Any time you bring up marijuana and addiction in the same sentence, a lot of people get really defensive. Whether it is people claiming that cannabis has enough medical benefits to negate any side-effects, or people deflecting to other “hard” drugs like opioids to minimize the impact of marijuana, it is difficult to even broach the subject.
Before anyone reading this goes on the attack with “how dare you speak poorly of cannabis” we suggest reading this article until the end.
It is hard to have a conversation about addiction in general without the debate over marijuana abuse being brought up. Both sides of the argument have some fair points of perspective, but at the end of the day to insist marijuana addiction is utterly impossible is just intellectually dishonest. It may not be as devastating or deadly as heroin or crack-cocaine, but marijuana is addictive. And just because not everyone suffers, doesn’t mean we should neglect the people who do.
Some Basics of Cannabis
If we are going to say marijuana is addictive, we have to cover the basics.
The active ingredient in marijuana is Tetrahydrocannabinol, more commonly known as THC. This cannabinoid is the principal psychoactive constituent of cannabis. It binds to the cannabinoid receptors in the brain (CB1 and CB2). Since THC is a partial agonist, it only activates these receptors to a fraction of their capacity. Cannabinoid receptors modulate a number of things, including:
Short-term side-effects of cannabis use may include:
- Decrease in short-term memory
- Dry mouth
- Impaired motor skills
- Red eyes
- Feelings of paranoia or anxiety
While there are numerous side-effects, there are no reports of fatal overdose in humans caused by cannabis.
The earliest records of cannabis use date as far back as the 3rd millennium BC. Throughout history, it has been used for recreational, medicinal and spiritual purposes across several different cultures and continents. Even though there have been restrictions put on cannabis since the early 20th century, more recently America has experienced a change of perspective, and more and more people are embracing marijuana reform.
We aren’t saying that is the end of the world. This change in drug policy could do a lot of good in many ways. But that does not mean that people should forget that marijuana is addictive.
Better Understanding Addiction
Part of the problem people have with saying marijuana is addictive is the fact that so many people refuse to accept what addiction really is. According to the vast majority of the scientific and medical community, addiction is a complex brain disease (or disorder, if you prefer) that manifests by compulsive substance use despite harmful consequences. Addiction can also be used in association with behaviors like gambling addiction or sex addiction. According to the American Society of Addiction Medicine (ASAM):
“Addiction is a primary, chronic disease of brain reward, motivation, memory and related circuitry. Dysfunction in these circuits leads to characteristic biological, psychological, social and spiritual manifestations. This is reflected in an individual pathologically pursuing reward and/or relief by substance use and other behaviors.”
Many refer to it as severe substance use disorder. Different substances cause changes in the how the brain functions. Changes in the brain’s wiring cause people to experience intense cravings for the drug. This is part of why it becomes too hard to stop using the drug. Brain imaging studies show changes in the areas of the brain that relate to:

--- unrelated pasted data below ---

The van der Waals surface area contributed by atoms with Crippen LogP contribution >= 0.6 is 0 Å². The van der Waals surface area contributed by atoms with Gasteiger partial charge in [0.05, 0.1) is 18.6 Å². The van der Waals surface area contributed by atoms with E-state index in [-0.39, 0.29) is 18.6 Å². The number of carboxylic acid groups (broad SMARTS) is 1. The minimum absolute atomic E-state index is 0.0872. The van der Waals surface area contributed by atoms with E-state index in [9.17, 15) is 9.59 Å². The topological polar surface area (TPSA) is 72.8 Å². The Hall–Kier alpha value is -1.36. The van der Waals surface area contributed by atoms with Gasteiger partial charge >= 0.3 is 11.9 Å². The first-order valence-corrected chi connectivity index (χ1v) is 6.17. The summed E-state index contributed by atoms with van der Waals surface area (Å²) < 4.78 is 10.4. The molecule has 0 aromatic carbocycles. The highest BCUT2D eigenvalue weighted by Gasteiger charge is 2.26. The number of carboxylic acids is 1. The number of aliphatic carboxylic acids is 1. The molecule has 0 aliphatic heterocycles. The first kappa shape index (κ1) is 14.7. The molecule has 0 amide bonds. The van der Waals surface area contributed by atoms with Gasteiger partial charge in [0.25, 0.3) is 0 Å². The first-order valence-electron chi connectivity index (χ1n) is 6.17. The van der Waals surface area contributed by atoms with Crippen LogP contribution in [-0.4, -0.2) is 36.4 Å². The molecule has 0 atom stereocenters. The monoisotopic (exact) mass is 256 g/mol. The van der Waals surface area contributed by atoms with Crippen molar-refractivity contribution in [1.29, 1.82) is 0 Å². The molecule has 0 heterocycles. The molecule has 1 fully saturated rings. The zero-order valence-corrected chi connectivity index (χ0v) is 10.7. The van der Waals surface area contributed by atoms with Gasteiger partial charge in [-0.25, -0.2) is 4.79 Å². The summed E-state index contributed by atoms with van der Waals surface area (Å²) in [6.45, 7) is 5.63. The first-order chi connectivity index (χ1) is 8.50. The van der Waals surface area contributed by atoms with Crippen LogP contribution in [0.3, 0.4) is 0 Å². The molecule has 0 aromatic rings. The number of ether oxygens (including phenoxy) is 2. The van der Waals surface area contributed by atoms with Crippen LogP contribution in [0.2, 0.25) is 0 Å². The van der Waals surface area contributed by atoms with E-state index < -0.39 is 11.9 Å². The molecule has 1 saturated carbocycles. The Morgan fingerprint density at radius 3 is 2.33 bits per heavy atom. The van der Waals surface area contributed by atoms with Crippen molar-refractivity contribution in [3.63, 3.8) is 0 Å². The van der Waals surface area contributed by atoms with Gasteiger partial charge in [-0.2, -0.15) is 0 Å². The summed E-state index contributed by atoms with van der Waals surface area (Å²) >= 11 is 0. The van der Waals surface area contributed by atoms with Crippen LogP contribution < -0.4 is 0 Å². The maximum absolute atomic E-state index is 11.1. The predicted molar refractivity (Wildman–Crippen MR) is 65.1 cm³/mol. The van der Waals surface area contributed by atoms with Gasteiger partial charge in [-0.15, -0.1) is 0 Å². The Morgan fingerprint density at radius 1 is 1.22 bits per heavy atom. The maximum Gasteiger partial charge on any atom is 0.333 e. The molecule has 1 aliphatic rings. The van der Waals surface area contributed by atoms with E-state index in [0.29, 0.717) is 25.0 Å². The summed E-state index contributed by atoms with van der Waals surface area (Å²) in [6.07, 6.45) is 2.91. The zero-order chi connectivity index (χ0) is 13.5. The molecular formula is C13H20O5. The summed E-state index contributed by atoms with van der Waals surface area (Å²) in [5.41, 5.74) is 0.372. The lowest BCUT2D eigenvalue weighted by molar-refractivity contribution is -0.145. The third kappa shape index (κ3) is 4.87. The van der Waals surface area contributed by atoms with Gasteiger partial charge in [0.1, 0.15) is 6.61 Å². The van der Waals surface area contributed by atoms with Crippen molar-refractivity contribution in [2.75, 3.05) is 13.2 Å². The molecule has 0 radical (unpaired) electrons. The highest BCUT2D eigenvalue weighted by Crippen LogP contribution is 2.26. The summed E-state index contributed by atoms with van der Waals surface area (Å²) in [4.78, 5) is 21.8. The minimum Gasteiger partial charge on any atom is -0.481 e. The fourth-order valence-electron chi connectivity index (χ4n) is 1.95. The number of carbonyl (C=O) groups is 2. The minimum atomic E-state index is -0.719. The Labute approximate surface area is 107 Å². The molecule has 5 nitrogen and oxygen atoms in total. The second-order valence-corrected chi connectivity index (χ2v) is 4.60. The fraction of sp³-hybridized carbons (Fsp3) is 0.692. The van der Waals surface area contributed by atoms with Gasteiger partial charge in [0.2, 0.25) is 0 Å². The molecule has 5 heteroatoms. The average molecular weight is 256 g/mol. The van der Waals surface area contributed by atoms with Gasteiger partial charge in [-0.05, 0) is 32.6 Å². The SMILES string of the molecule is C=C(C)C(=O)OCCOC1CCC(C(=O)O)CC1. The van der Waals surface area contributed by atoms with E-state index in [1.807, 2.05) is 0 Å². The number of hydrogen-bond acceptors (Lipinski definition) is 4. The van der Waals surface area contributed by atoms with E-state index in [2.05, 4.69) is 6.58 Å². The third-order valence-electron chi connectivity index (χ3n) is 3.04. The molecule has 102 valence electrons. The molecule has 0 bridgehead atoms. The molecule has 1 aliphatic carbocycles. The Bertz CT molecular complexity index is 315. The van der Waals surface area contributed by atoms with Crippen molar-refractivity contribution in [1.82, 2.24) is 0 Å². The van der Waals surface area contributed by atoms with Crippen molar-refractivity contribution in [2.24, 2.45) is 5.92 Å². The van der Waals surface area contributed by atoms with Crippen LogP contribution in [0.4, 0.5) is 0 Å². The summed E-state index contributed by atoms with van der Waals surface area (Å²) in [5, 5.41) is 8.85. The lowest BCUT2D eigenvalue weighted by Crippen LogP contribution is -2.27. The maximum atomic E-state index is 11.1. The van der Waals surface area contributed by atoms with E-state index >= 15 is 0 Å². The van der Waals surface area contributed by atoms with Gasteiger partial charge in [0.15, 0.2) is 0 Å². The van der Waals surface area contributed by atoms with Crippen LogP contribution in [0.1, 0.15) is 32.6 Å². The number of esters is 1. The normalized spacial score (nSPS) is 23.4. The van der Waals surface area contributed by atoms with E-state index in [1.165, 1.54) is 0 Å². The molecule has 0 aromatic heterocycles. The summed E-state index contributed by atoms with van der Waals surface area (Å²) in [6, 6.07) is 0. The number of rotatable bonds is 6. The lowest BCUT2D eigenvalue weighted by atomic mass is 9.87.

- Decision making
- Behavior control
One big element of addiction is how despite the negative impact of using the drug on an individual’s life, they continue to engage in the behavior. It causes damage to their professional and personal life, and yet they have an inability to stop using. Over time, people suffering from substance use disorder will build up a tolerance to the substance. This means they require larger amounts of the substance to feel the same effects.
Perhaps one of the biggest issues with people accepting that marijuana is addictive is the stigma that comes with the word addiction. Far too many people still believe that addiction is a choice or a weakness of character. Therefore, it puts cannabis in a bad light if you acknowledge marijuana addiction. If you believe that addiction is only for those who have weak willpower and choose to destroy their lives with dangerous drugs then, of course, you won’t want to believe that marijuana is addictive.
So, for just a moment let us pretend that everyone acknowledges what addiction actually is- a chronic brain disorder.
A Drug by Any Other Name
When we talk about the dangers of drug dependence and addiction, people tend to envision an alcoholic falling off a bar stool, or an addict with a needle in their arm. For decades, movies and television have helped paint this picture of addiction as an extreme. In the midst of an ongoing opioid crisis in America, we see plenty of heroin and fentanyl overdoses on the news to reinforce that stereotype.
But that is not what every addiction looks like.
Still, if you focus mainly on making comparisons to try and debunk that marijuana is addictive, we can prove some points there as well. For instance, look at one of the most dangerous drugs in the world- alcohol.
The World Health Organization (WHO) estimates that there are approximately 3.3 million deaths worldwide due to harmful use of alcohol every year. Yet, this drug is legal pretty much everywhere and readily available all over the United States. In truth, alcohol is responsible for far more death and destruction than cannabis.
And you will notice that not everyone who drinks alcohol becomes addicted to it.
The same can even be said for opioids, since millions of Americans use prescription opioids for pain management, but do not end up addicts. Cannabis is not the only substance with medical potential that people can abuse. It may not be as dangerous as morphine, but that doesn’t mean it is exempt from what defines an addiction.